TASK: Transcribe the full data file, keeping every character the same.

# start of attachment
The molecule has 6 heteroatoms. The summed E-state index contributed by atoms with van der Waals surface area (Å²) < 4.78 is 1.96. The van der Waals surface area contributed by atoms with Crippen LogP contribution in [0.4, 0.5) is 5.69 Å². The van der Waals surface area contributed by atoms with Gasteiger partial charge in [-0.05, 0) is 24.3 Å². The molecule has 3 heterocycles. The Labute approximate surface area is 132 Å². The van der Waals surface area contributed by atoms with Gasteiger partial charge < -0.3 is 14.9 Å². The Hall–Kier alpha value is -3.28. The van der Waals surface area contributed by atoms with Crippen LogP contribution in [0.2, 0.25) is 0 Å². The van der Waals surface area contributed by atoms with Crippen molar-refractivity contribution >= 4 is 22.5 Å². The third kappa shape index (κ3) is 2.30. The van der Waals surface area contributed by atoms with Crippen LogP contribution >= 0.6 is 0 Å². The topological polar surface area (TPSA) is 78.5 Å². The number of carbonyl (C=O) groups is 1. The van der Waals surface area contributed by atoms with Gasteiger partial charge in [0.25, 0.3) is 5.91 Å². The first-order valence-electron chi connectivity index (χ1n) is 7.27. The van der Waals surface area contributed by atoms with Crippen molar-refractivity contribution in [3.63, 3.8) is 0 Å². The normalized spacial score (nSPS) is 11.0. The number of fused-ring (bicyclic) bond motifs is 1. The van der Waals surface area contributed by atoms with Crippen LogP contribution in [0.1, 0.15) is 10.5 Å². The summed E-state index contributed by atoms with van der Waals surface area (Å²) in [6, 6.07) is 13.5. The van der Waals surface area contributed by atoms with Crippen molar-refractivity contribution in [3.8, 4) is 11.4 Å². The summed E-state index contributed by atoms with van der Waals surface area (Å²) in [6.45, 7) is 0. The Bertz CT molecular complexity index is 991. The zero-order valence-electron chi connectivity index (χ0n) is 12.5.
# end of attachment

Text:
The molecule has 6 heteroatoms. The summed E-state index contributed by atoms with van der Waals surface area (Å²) < 4.78 is 1.96. The van der Waals surface area contributed by atoms with Crippen LogP contribution in [0.4, 0.5) is 5.69 Å². The van der Waals surface area contributed by atoms with Gasteiger partial charge in [-0.05, 0) is 24.3 Å². The molecule has 3 heterocycles. The Labute approximate surface area is 132 Å². The van der Waals surface area contributed by atoms with Gasteiger partial charge < -0.3 is 14.9 Å². The Hall–Kier alpha value is -3.28. The van der Waals surface area contributed by atoms with Crippen LogP contribution in [0.2, 0.25) is 0 Å². The van der Waals surface area contributed by atoms with Crippen molar-refractivity contribution >= 4 is 22.5 Å². The third kappa shape index (κ3) is 2.30. The van der Waals surface area contributed by atoms with Crippen LogP contribution >= 0.6 is 0 Å². The topological polar surface area (TPSA) is 78.5 Å². The number of carbonyl (C=O) groups is 1. The van der Waals surface area contributed by atoms with Gasteiger partial charge in [0.25, 0.3) is 5.91 Å². The first-order valence-electron chi connectivity index (χ1n) is 7.27. The van der Waals surface area contributed by atoms with Crippen molar-refractivity contribution in [3.63, 3.8) is 0 Å². The normalized spacial score (nSPS) is 11.0. The number of fused-ring (bicyclic) bond motifs is 1. The van der Waals surface area contributed by atoms with Crippen LogP contribution in [0.1, 0.15) is 10.5 Å². The summed E-state index contributed by atoms with van der Waals surface area (Å²) in [6, 6.07) is 13.5. The van der Waals surface area contributed by atoms with Crippen molar-refractivity contribution in [3.8, 4) is 11.4 Å². The summed E-state index contributed by atoms with van der Waals surface area (Å²) in [6.45, 7) is 0. The Bertz CT molecular complexity index is 991. The zero-order valence-electron chi connectivity index (χ0n) is 12.5.